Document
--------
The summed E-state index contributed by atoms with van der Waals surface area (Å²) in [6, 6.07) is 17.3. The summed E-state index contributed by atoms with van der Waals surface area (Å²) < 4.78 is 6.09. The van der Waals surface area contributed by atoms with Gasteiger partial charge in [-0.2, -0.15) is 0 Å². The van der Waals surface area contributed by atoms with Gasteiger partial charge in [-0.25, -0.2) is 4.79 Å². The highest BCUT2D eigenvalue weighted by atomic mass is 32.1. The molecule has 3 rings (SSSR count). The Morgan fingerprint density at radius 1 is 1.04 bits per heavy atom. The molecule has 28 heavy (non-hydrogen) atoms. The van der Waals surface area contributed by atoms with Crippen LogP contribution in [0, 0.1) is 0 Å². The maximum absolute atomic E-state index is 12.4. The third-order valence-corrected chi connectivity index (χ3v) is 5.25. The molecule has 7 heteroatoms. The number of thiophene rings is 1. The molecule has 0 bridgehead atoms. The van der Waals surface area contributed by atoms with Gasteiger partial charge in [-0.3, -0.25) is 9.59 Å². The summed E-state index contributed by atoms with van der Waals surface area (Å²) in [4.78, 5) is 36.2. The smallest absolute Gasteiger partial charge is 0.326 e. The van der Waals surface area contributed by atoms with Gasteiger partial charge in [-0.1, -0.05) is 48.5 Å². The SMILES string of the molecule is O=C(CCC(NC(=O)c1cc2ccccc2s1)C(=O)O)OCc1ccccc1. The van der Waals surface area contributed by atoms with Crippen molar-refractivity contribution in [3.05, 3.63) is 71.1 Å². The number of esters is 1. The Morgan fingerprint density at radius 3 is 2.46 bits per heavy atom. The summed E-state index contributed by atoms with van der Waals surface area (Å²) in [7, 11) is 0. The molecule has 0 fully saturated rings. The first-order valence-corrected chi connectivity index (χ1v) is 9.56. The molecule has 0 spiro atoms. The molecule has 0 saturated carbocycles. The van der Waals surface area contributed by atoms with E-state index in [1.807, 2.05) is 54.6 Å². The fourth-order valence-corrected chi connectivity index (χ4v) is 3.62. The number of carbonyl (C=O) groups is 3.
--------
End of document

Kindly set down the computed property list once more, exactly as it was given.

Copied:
The summed E-state index contributed by atoms with van der Waals surface area (Å²) in [6, 6.07) is 17.3. The summed E-state index contributed by atoms with van der Waals surface area (Å²) < 4.78 is 6.09. The van der Waals surface area contributed by atoms with Gasteiger partial charge in [-0.2, -0.15) is 0 Å². The van der Waals surface area contributed by atoms with Gasteiger partial charge in [-0.25, -0.2) is 4.79 Å². The highest BCUT2D eigenvalue weighted by atomic mass is 32.1. The molecule has 3 rings (SSSR count). The Morgan fingerprint density at radius 1 is 1.04 bits per heavy atom. The molecule has 28 heavy (non-hydrogen) atoms. The van der Waals surface area contributed by atoms with Crippen LogP contribution in [0, 0.1) is 0 Å². The maximum absolute atomic E-state index is 12.4. The third-order valence-corrected chi connectivity index (χ3v) is 5.25. The molecule has 7 heteroatoms. The number of thiophene rings is 1. The molecule has 0 bridgehead atoms. The van der Waals surface area contributed by atoms with Gasteiger partial charge in [-0.3, -0.25) is 9.59 Å². The summed E-state index contributed by atoms with van der Waals surface area (Å²) in [4.78, 5) is 36.2. The smallest absolute Gasteiger partial charge is 0.326 e. The van der Waals surface area contributed by atoms with Gasteiger partial charge in [-0.1, -0.05) is 48.5 Å². The SMILES string of the molecule is O=C(CCC(NC(=O)c1cc2ccccc2s1)C(=O)O)OCc1ccccc1. The van der Waals surface area contributed by atoms with Crippen molar-refractivity contribution in [3.05, 3.63) is 71.1 Å². The number of esters is 1. The Morgan fingerprint density at radius 3 is 2.46 bits per heavy atom. The summed E-state index contributed by atoms with van der Waals surface area (Å²) in [7, 11) is 0. The molecule has 0 fully saturated rings. The first-order valence-corrected chi connectivity index (χ1v) is 9.56. The molecule has 0 spiro atoms. The molecule has 0 saturated carbocycles. The van der Waals surface area contributed by atoms with E-state index in [1.807, 2.05) is 54.6 Å². The fourth-order valence-corrected chi connectivity index (χ4v) is 3.62. The number of carbonyl (C=O) groups is 3.